National Writing Project

The Code of Best Practices in Fair Use for Media Literacy Education

Date: April 23, 2009

Summary: This code, developed especially for the educational community, supports educators in making thoughtful decisions about interpreting the copyright doctrine of fair use to support media literacy education.

 


Center for Social Media's "Fair Use for Media Literacy Education"

As the Internet evolves, copyright issues are increasingly confusing—and often nettlesome. That's why The Code of Best Practices in Fair Use for Media Literacy Education (PDF) was developed: to help educators make thoughtful decisions about interpreting the copyright doctrine of fair use to support media literacy education.

The fair use guidelines of the copyright doctrine are broadly designed to support a wide range of uses of creative works. The Code of Best Practices outlines these guidelines to give an understanding of the intention of fair use, and then provides principles of practice developed by consensus among media literacy educators to help guide the education community as a whole.

A Set of Guidelines Just for Educators

The authors point out that codes of this kind exist in other fields, including history, documentary filmmaking, and journalism, yet educators have not yet had their own set of shared guidelines from which to support their particular practices around media literacy teaching and learning.

Instead, misinformation and overly restrictive interpretations of fair use have hindered educational practices—particularly in 21st century learning, as new media literacy has become so critical across the disciplines.

The educators' Code of Best Practices was developed in response to studies and reports that describe the cost of this confusion (see The Cost of Copyright Confusion for Media Literacy ).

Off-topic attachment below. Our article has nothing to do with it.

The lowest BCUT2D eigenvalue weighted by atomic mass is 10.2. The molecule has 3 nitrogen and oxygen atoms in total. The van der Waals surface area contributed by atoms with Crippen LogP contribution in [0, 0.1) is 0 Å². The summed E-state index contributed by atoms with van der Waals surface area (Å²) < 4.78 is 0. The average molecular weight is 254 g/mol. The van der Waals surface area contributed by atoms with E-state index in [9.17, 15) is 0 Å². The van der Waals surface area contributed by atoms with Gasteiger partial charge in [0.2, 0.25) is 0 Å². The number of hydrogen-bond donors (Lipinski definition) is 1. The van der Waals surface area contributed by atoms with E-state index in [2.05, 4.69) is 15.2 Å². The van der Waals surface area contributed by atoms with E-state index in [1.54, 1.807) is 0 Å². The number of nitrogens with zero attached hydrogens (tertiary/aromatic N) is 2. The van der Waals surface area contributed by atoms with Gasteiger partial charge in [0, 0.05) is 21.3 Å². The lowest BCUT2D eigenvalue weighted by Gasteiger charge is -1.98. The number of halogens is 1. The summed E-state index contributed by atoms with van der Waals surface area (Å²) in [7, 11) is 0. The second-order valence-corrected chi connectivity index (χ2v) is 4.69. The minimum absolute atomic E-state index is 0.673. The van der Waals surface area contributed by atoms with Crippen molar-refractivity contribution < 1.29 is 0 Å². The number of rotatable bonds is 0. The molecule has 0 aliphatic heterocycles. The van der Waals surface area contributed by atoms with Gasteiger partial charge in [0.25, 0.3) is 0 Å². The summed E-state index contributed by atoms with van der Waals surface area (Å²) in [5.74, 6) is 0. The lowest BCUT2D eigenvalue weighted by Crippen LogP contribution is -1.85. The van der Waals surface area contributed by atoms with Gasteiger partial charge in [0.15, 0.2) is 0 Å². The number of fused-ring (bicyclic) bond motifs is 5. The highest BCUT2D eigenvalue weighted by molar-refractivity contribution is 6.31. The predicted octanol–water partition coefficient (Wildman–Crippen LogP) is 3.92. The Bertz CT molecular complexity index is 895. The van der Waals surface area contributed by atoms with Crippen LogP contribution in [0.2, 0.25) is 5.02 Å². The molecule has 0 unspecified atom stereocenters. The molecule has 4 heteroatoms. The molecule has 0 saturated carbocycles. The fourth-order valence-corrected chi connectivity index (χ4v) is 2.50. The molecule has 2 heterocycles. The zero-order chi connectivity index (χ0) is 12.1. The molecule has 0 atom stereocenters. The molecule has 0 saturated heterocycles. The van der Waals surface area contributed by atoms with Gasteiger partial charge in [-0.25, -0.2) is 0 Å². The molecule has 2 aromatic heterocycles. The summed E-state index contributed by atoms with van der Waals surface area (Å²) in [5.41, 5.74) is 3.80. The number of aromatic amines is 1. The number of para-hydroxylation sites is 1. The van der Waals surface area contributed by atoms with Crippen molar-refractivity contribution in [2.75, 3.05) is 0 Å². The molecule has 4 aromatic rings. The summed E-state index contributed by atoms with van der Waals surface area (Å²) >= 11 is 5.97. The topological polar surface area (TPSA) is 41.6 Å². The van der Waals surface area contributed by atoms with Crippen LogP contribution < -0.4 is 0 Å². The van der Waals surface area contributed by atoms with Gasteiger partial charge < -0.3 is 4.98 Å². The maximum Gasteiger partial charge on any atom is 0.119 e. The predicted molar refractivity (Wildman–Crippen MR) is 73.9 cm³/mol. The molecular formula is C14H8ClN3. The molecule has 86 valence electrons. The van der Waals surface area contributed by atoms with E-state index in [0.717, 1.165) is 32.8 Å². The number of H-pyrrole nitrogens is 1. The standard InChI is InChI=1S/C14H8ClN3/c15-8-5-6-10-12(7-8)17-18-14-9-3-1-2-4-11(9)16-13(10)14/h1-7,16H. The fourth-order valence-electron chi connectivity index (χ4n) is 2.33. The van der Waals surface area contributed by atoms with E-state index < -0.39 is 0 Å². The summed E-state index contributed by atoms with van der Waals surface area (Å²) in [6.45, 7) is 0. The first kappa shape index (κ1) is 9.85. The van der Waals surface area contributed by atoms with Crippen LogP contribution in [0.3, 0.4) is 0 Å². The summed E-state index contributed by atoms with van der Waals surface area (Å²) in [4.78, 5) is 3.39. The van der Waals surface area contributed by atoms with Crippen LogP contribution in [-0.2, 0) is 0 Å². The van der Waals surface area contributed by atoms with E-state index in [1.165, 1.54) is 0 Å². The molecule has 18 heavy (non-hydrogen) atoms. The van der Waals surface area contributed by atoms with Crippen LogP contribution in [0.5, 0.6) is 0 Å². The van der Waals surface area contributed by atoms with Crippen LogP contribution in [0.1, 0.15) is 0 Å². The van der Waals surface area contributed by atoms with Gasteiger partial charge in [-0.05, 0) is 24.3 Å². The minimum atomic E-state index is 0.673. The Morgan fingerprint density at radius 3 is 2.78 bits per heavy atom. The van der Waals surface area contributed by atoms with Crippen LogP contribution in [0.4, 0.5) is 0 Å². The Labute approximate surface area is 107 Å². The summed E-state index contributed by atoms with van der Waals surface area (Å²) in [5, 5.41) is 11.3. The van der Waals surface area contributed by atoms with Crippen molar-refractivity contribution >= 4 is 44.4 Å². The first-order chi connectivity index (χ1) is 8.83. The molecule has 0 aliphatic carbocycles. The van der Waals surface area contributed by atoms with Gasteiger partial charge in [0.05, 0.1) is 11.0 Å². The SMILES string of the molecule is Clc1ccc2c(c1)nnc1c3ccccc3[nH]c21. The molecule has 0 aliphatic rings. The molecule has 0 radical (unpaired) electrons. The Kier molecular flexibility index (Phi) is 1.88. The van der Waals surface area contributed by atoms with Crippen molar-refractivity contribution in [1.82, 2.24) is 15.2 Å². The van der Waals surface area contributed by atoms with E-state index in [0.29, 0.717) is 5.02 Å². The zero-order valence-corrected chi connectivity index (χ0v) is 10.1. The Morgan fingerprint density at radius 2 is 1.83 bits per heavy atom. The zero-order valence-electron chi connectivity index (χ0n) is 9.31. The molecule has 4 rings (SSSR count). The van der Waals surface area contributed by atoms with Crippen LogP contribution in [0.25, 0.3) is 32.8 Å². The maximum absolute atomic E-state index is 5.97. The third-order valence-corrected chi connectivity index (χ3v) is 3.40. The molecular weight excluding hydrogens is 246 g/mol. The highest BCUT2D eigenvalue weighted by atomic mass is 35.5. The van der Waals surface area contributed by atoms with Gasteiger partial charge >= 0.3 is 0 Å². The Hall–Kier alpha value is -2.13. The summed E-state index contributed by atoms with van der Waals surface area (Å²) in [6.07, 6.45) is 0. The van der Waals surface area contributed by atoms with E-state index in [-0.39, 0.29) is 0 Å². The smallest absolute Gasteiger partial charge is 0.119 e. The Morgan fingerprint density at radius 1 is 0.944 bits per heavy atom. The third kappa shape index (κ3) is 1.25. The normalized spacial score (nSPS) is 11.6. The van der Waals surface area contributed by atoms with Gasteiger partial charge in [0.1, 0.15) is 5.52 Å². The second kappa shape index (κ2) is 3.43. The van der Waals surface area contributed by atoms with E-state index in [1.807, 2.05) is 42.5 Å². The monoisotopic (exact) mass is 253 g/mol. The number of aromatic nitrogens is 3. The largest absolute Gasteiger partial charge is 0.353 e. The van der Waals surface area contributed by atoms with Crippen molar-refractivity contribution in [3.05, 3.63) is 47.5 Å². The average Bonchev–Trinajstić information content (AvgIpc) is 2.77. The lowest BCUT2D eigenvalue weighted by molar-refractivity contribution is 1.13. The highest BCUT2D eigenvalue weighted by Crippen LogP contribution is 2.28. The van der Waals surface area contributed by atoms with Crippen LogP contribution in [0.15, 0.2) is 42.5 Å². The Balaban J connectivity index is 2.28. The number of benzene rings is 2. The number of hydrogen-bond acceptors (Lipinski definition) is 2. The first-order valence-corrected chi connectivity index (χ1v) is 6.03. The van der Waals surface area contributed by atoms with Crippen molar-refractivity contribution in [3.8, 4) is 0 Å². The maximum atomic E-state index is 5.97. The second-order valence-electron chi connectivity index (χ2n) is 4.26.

This Code of Best Practices has been adopted by several educational organizations, including the National Council of Teachers of English and the Action Coalition of Media Education. The practices were developed by media literacy scholars and legal advisors from the Media Education Lab , The Program on Information Justice and Intellectual Property , and the Center for Social Media .

What Does This Mean for Educators?

The authors of the code write that "this is an area in which educators themselves should be leaders rather than followers." They encourage both teachers and students to use the principles described here to develop their own understanding of fair use and then use a process of analysis and reasoning to figure out fair use within their own pedagogical situations. The authors also encourage educators to share the knowledge and experience they develop in assessing fair use with colleagues and school leaders in order to support the fair use rights becoming part of institutional and instructional practices.

Download the Code of Best Practices

PDF Download "The Code of Best Practices in Fair Use for Media Literacy Education"

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